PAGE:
Getting line managers to support, engage with and “buy into” the return-to-work process is the most effective way of reducing both long- and short-term sickness absence, a study has argued.
The poll of 339 employers by Occupational Health & Wellbeing’s sister resource XpertHR found that the top five most effective means of managing absence were deemed to be:
- improving line managers’ buy-in to taking an active role in absence management (18.3%);
- introducing a new or revised absence policy (9.7%);
- providing line managers with training in absence management (8.9%);
- providing absence statistics to line managers (8.2%); and
- improving how return-to-work interviews are conducted and what they discuss (7.4%).
Of these, the role of the line manager stood out above all else as being the key to successful and effective absence management, the report argued.
More on managing sickness absence
For short-term sickness absence, line managers could play a key role in reducing ad hoc or unnecessary time off by accurately measuring and proactively managing absence among employees; for example, through the use of return-to-work interviews.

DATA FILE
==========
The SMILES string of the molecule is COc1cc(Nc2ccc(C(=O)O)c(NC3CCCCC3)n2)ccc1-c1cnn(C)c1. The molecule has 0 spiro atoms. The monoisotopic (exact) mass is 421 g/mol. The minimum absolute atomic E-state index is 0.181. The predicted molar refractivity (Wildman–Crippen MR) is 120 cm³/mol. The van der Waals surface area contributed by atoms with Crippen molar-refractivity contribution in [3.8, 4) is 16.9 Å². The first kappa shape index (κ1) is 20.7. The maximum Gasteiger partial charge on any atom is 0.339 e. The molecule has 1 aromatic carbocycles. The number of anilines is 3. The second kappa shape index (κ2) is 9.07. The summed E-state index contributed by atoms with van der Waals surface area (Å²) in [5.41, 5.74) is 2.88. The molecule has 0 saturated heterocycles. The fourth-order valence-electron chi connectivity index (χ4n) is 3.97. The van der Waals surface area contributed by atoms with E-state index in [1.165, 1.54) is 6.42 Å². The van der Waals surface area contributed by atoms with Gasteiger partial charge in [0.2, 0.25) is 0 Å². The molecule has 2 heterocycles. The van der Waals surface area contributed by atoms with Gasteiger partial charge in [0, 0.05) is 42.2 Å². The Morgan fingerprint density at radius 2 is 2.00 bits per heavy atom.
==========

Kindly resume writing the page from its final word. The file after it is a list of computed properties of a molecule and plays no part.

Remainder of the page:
For long-term sickness absence, line managers again had a crucial role to play in maintaining regular contact with the employees concerned
“They also need to ensure that all necessary interventions and support options are explored so as to maximise the opportunity for employees to return to work and productivity within a reasonable amount of time. If this is not possible, then line managers need to be comfortable following the process that may lead to the end of the employment relationship,” the report argued.
The research also looked at what employers felt to be the least most effective techniques. These were, it concluded:
- introducing a new or revised absence policy (8.3%);
- rolling out new measures, or improving existing ones, to encourage employees to look after themselves (7.1%);
- using the Fit for Work service (5.1%);
- adjustments as suggested by a doctor in a Fit Note (3.9%); and
- introducing or improving an employee assistance programme (4.3%).
However, the report cautioned that, given the Fit for Work service was only rolled out in September 2015, “it is perhaps premature to write off its impact on sickness absence at this stage”.